My Improvement

I heard once that it takes about 3000 hours of (decent) practice to get reasonably competent at the guitar. I think I’ve put in as much time the last 18 months as I previously did… oh, my entire life, or so. Which means I’m still only about a quarter of the way there. I still have a long way to go, especially averaging only about 45-ish minutes per day on the game (and maybe another hour or so per week outside of the game). At this rate… well, maybe by the end of the decade I can actually be pretty good at it. 🙂 But in real life, it’s not like you wake up one morning and are rewarded with a “LEVEL UP!” sign over your head and instantly make a major improvement from your accumulated experience. These things come slowly, by degrees, and can be hard to measure.

BlackParadeN1_640One nice thing about Rocksmith is that you can measure it. In fact, as frustrated as I feel because I’ve been at a plateau forever, one way I can measure my improvement is to go back to a song that I haven’t practiced in a few weeks – particularly one I’d gotten “stuck” on – and on the first or second playthrough, raise my accuracy and mastery scores. Or my “Score Attack” score or leaderboard placement. And let me tell you, it’s really cool to actually place somewhere in the top ten on the leaderboards. Fortunately there are enough less-popular songs (and less-popular parts, like bass and rhythm) that there’s usually room somewhere once you’ve gotten pretty decent at a song.

Six months ago, I switched over from primarily practicing rhythm guitar to lead. Lead is by far the more popular choice, but I considered rhythm to be more essential in general practice and a solid foundation skill. But it was finally time to start learning how to bust out those blistering solos. There are still some songs that are far more fun or challenging in their rhythm parts than lead, and I still prefer to play rhythm. Some example: Hey, Ho (The Lumineers); Welcome to the Black Parade (My Chemical Romance); Crazy On You (Heart); Pinball Hero (The Who), and Blaze of Glory (Bon Jovi).

I also picked up a 5-string bass guitar and have been playing some bass. Not too much, because it’s requiring the development of some brand-new calluses on my right hand. Adjusting to bass (especially adapting to the five-string when the notation is only for four-string) is a little challenging, but on the average it’s easier than lead or rhythm guitar. Note that I say, “on the average.” In the case of something like Duran Duran’s music, the bass is more exciting than the regular guitar parts.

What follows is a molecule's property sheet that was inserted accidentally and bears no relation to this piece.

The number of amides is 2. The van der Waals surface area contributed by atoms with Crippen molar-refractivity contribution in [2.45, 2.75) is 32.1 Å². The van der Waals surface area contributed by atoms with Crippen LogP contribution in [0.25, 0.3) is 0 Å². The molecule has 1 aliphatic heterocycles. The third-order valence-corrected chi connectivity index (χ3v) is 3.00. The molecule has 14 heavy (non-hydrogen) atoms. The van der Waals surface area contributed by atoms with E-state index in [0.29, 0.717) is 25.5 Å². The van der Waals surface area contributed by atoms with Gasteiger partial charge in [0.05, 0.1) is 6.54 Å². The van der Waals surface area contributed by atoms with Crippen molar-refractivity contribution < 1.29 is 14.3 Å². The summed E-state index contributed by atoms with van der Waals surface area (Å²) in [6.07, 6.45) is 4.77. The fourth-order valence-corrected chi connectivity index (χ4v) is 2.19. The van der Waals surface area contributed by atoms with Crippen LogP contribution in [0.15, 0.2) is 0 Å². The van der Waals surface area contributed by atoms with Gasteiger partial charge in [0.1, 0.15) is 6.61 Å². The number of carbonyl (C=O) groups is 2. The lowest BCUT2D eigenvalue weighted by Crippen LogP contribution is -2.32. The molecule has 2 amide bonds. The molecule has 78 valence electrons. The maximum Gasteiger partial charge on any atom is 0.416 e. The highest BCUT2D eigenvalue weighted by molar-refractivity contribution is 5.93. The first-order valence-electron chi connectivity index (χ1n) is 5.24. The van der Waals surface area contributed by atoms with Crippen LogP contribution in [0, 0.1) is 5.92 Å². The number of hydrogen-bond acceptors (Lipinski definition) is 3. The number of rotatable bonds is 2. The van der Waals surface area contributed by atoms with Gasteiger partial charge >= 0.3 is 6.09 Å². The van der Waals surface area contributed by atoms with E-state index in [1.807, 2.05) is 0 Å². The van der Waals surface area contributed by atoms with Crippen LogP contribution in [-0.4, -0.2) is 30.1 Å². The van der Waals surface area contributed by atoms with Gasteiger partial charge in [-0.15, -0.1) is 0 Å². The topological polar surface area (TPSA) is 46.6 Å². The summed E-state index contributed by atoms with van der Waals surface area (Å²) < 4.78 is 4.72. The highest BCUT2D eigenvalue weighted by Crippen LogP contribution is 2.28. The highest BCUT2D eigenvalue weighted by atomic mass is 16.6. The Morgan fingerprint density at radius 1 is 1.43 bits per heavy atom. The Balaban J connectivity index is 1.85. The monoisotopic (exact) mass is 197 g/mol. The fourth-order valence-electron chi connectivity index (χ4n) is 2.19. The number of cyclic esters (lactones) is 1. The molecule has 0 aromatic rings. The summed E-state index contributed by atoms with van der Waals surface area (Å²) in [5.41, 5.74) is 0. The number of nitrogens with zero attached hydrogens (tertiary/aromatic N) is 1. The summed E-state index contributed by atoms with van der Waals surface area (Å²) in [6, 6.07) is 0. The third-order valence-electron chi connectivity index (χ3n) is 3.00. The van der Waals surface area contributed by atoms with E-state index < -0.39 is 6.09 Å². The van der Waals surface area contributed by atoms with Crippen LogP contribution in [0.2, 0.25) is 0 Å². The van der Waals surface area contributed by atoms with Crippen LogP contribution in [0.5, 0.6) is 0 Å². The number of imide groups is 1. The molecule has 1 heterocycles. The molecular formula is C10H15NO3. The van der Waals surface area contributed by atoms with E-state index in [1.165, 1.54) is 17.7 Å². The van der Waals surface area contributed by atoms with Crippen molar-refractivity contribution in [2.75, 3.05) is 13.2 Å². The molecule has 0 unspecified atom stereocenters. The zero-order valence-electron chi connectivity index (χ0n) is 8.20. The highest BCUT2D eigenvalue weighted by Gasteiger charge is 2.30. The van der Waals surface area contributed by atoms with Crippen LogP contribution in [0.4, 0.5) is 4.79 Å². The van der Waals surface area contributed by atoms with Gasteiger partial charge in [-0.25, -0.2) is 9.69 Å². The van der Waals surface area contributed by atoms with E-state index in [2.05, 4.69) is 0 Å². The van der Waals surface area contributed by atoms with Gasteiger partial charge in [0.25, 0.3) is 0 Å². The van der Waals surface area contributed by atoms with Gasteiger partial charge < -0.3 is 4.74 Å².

Anyway – yeah. Plateaus. Plateaus suck. I imagine that without the game, right now I’d be having a really tough time staying motivated. I’m still learning a few new things here and there (both in the game and outside the game), but it’s still a point of just sticking with my established daily habit and the occasional sugar rush of new downloads to try out. But some things stand out:

  1. HungryLTWolf_FC100% Accuracy: This is really, really hard – especially when Rocksmith 2014 isn’t 100% dependable. It’s more likely to give you a false positive than a false negative, but due to various factors it still feels like every once in a while the game will register a “miss” when I’m pretty sure I nailed it. So with a longer song with a lot of notes, getting a flawless performance might take a measure of luck. That’s not my end-goal, but I generally figure if I can nail over 99%, I’m solid. But it really feels great to hit 100%.
  2. Memorizing songs: It’s funny how the end-goal of Rocksmith 2014 is to make you not play Rocksmith 2014, but that’s how it ought to be. But the point of maximum mastery (or playing on score attack on “Master”) is to play along with a song without any help from the game. I’ve been working towards that with a few songs, although it’s easy to forget if I don’t practice the song for a few days.